The name of the Act itself is problematic. Rather than preventing torture it seems content to compensate torture victims. There is a provision of awarding Rs 100,000 to torture victims but since the state provides it and not the perpetrator. Even if there is a provision of departmental action against the perpetrator in police, this provision is rarely enacted. This has effectively let the perpetrator go scot free. But torture is subject to Universal Jurisdiction and the perpetrator can be nabbed in any part of the world, as seen in Colonel Kumar Lama’s arrest and trial in the UK.

Because of the inadequacy of the existing legal protection, the government has prepared a new bill to address torture. In August 2014 the Ministry of Home Affairs tabled the Torture or Cruel, Inhuman or Degrading Treatment (Offence and Punishment) Bill in the Parliament. This proposes to criminalize torture, to provide a mechanism for the investigation and prosecution of torture complaints, and compensation to victims. It puts the onus on officers in charge to prevent torture or ill-treatment and sets out a system of receiving complaints and investigation, including the possibility of detaining those under investigation. With the incorporation of these provisions torture in police detentions could be minimized.  

However, with the increase in custody monitoring, the police have started refraining from inflicting visible torture on detainees. According to Advocacy Forum’s latest torture report, the rate of victims reporting physical torture has decreased but psychological torture seems to be on the rise. “Threats against the detainee or the detainee’s family members increasingly are being reported to AF lawyers. These changes in the methods of torture may lead to torture being underreported, either because the detainee does not perceive threats and psychological manipulation as a form of torture, or because of the difficulty inherent in proving that psychological torture has occurred.”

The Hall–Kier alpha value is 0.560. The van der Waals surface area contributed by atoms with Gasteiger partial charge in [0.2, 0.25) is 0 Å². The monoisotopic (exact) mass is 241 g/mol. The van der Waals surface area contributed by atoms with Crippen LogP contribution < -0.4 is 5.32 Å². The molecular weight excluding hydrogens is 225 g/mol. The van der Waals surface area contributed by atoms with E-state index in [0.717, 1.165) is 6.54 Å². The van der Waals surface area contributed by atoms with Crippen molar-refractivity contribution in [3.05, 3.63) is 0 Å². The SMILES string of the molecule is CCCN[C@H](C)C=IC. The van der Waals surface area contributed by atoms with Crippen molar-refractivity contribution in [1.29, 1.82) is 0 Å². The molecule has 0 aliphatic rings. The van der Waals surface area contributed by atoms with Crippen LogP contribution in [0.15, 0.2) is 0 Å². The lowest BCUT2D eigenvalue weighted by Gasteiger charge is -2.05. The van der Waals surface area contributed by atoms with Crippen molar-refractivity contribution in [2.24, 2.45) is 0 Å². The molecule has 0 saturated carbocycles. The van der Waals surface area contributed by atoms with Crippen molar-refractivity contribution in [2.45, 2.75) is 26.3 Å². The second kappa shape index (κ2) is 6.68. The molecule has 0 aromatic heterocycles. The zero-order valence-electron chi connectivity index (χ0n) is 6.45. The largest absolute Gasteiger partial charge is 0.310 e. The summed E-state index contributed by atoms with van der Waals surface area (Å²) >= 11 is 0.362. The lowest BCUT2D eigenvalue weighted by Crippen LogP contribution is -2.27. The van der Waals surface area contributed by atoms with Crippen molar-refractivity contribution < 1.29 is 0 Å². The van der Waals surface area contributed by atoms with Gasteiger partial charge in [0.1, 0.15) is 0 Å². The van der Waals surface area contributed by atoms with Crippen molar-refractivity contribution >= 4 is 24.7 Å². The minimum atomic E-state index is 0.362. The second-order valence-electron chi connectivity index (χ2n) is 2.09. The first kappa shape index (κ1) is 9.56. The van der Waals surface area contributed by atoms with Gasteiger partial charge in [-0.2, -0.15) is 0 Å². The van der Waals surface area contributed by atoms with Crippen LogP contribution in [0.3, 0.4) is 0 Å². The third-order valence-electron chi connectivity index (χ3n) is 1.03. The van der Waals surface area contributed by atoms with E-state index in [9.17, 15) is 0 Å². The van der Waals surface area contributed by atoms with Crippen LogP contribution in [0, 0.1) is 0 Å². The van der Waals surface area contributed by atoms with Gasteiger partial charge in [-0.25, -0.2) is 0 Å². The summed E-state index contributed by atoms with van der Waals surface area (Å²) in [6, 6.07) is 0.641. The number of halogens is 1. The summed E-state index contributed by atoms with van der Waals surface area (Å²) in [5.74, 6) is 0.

This reflects the global trend in torture. Darius Rijali in his seminal book Torture and Democracy points at this trend in chilling details. In authoritarian countries the state is least worried about human rights activists and justice so that they have no hesitation in leaving scars and bruises on detainees. But democracies have to uphold minimum standard for treatment of detainees and thus resort to psychological torture that is undetected in medical examination.

Rejali observes “a global decline of the scarring techniques that characterized pre-modern torture. The evidence gleaned from human rights reports, truth and reconciliation commission testimonies, and perpetrators’ confessions confirms a shift toward stealth or clean torture.” Nepal Police seems to have adopted this technique. This is more dangerous than physical torture because it can damage the detainee’s psychology in the long term.

To prevent this form of torture, the state has to modernize its criminal investigative system. Standardized forensic practices in crime investigation will reduce the instances of the investigation officer relying on confessions to establish a crime. Similarly, scientific evidence obtained by thorough forensic evaluations can assist the examining authority in investigating, prosecuting and punishing each incident of torture. In the absence of forensic labs, sometimes torture victims can’t corroborate their claims of torture. This should be avoided.